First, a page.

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I guess I could cook up something if I was using scriptlets, but how do I do this using JSTL?

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"The Blue Daisy",

There aren't many rules that you need to worry about here on the Ranch, but one that we take very seriously regards the use of proper names. Please take a look at the JavaRanch Naming Policy and adjust your display name to match it.

In particular, your display name must be a first and a last name separated by a space character, and must not be obviously fictitious.

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Saurabh Pande
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OK , name changed.

BTW, continuing with the topic at hand, I found some info at:

but the most important question, how to have one resource bundle handle all locales is still unanswered...
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You can write a generic DBResource class which takes a Locale in its constructor, and retrieves the appropriate values from the database.

The problem is passing this resource bundle to JSTL.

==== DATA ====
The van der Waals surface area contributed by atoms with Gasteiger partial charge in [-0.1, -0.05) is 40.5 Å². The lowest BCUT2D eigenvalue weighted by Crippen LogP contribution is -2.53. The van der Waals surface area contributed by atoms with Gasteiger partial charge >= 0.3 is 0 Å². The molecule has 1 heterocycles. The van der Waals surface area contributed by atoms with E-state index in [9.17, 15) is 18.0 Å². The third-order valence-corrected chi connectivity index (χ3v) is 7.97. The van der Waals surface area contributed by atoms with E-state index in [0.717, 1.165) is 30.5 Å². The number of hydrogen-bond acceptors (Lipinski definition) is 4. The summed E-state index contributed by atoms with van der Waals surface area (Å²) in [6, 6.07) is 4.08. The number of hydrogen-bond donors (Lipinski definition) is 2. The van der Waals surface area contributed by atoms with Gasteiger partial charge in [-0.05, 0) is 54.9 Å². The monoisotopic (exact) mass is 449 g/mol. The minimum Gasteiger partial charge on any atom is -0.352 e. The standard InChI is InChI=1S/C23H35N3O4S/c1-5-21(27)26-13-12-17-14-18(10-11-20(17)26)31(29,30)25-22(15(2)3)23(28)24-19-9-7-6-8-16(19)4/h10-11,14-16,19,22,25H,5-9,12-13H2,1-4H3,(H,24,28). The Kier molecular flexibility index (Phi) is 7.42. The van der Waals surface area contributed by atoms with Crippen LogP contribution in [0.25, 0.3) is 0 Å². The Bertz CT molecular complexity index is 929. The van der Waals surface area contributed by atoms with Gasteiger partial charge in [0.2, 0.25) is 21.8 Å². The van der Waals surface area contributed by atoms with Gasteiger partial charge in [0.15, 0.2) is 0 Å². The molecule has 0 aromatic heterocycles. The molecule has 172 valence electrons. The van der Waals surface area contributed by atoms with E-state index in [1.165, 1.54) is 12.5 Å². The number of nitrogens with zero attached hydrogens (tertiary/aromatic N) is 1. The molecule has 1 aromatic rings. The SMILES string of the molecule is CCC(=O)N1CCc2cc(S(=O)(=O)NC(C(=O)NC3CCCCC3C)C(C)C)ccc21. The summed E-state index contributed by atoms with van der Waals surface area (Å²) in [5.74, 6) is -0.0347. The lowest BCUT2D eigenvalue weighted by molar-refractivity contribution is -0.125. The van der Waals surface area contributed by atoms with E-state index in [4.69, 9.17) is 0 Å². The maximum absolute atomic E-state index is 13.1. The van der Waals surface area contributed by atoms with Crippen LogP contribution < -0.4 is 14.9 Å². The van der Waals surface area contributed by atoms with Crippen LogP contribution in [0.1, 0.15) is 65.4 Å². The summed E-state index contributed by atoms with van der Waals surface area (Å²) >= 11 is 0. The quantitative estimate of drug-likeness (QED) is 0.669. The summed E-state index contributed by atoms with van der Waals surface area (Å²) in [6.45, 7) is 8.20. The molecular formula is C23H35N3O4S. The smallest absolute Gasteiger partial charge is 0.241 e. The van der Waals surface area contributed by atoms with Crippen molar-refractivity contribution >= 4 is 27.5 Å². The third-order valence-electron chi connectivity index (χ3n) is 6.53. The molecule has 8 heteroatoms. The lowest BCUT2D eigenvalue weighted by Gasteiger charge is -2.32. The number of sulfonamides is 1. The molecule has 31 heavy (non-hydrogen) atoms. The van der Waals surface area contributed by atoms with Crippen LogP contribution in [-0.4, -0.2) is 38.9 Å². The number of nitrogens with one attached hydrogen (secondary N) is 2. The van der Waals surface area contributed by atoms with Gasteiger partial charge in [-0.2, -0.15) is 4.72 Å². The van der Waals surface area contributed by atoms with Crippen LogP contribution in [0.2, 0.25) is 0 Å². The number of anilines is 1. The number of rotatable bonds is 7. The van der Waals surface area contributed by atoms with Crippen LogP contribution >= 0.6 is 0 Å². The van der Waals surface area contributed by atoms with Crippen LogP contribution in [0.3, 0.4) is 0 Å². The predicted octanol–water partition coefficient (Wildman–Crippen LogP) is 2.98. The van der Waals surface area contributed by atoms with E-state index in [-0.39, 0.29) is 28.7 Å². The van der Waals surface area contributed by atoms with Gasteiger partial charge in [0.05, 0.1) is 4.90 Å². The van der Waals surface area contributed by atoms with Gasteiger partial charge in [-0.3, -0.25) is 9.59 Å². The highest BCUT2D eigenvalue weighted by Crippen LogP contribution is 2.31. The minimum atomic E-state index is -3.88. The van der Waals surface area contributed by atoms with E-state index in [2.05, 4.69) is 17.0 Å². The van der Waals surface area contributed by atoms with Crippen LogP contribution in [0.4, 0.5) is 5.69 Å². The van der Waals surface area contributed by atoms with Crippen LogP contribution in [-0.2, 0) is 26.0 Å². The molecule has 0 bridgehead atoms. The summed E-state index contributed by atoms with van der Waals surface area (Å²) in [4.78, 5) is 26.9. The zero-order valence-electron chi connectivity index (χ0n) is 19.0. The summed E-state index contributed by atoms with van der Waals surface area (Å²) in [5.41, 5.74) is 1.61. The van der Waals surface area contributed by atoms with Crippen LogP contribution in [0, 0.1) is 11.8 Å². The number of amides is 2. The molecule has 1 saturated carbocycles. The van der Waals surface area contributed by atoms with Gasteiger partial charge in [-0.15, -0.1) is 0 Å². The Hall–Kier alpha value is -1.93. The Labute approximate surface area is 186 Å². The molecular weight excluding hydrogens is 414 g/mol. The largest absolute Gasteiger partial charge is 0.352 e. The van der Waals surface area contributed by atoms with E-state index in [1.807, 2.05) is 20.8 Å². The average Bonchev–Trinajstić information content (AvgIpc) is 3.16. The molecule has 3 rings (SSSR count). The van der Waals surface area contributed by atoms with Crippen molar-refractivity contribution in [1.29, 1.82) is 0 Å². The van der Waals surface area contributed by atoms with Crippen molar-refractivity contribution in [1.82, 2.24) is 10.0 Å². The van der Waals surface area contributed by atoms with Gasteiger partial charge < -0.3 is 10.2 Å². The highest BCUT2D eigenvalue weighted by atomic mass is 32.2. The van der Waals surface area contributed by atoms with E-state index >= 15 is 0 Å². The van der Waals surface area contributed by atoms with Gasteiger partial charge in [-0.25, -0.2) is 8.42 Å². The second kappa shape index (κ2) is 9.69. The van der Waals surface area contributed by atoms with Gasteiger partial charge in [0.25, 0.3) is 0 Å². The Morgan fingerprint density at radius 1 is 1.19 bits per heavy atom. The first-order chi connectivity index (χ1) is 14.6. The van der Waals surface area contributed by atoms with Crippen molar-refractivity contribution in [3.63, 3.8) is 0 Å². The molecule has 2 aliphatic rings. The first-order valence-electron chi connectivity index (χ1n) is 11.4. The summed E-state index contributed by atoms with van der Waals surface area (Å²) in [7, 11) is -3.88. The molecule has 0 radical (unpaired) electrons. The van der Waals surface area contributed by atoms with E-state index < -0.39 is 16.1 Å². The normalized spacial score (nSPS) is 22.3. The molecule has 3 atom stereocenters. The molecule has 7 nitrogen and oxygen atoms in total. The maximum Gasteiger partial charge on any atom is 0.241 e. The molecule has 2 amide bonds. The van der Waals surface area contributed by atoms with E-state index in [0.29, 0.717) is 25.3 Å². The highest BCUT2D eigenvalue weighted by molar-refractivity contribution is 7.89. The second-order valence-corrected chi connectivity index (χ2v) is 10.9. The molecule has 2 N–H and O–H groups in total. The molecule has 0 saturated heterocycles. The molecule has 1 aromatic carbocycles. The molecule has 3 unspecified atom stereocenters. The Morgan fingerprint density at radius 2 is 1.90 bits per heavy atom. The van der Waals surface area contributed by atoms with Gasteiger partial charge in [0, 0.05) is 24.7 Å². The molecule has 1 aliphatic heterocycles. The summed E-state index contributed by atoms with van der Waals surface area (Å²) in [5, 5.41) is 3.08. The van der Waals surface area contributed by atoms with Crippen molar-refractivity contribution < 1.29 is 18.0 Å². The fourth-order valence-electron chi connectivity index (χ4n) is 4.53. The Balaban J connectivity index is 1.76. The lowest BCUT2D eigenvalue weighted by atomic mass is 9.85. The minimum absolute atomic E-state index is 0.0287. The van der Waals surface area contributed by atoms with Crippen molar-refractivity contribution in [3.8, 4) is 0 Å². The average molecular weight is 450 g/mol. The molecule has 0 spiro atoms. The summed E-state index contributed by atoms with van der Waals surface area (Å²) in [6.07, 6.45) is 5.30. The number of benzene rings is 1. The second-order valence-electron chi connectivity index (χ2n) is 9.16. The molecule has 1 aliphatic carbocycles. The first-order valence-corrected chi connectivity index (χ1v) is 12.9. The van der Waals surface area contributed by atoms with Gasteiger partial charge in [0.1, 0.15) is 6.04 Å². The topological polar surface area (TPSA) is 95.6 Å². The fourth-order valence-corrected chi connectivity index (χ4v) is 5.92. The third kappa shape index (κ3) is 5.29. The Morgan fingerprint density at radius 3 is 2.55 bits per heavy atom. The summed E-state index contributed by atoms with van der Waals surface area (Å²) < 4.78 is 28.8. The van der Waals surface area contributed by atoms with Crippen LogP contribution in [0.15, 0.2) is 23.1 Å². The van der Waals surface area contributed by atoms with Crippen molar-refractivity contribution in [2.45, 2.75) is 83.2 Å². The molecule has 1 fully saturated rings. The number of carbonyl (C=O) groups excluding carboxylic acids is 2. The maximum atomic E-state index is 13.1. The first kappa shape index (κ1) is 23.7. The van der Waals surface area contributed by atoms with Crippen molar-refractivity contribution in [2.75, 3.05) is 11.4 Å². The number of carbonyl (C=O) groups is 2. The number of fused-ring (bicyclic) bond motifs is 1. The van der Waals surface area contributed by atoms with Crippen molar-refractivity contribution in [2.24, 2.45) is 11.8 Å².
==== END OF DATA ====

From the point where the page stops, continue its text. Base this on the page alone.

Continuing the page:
You can't use the fmt:setBundle tag as that only lets you specify a basename, and then uses ResourceBundle.getBundle() to find the bundle.

ResourceBundle.getBundle() looks for a class/properties file named with the appropriate Locale. That would require at minimum one class for each locale you were supporting. The class could merely extend your generic one, and call it straight away, but the class must still be present.

I suppose it would be possible to define those classes at runtime, based on the Locales in the database. But that involves invoking the ClassLoader.defineClass() method, that takes a byte[] or the class defined according to the VM spec. Not trivial to do.

The other approach I can think of is to shortcircuit JSTL. Instead of using a fmt:setBundle tag to configure the bundle, write your own tag that does it. (Tag preferred to scriptlet code) You just have to know the inner workings of JSTL a little - refer to the specification.

All it has to do is create an object of type javax.servlet.jsp.jstl.fmt.LocalizationContext, and put it into an attribute called "javax.servlet.jsp.jstl.fmt.localizationContext"

I think that should work ;-)
Take a look at the JSTL specification section 8, specifically 8.11.3

Hope this helps,
It is sorta covered in the JavaRanch Style Guide.
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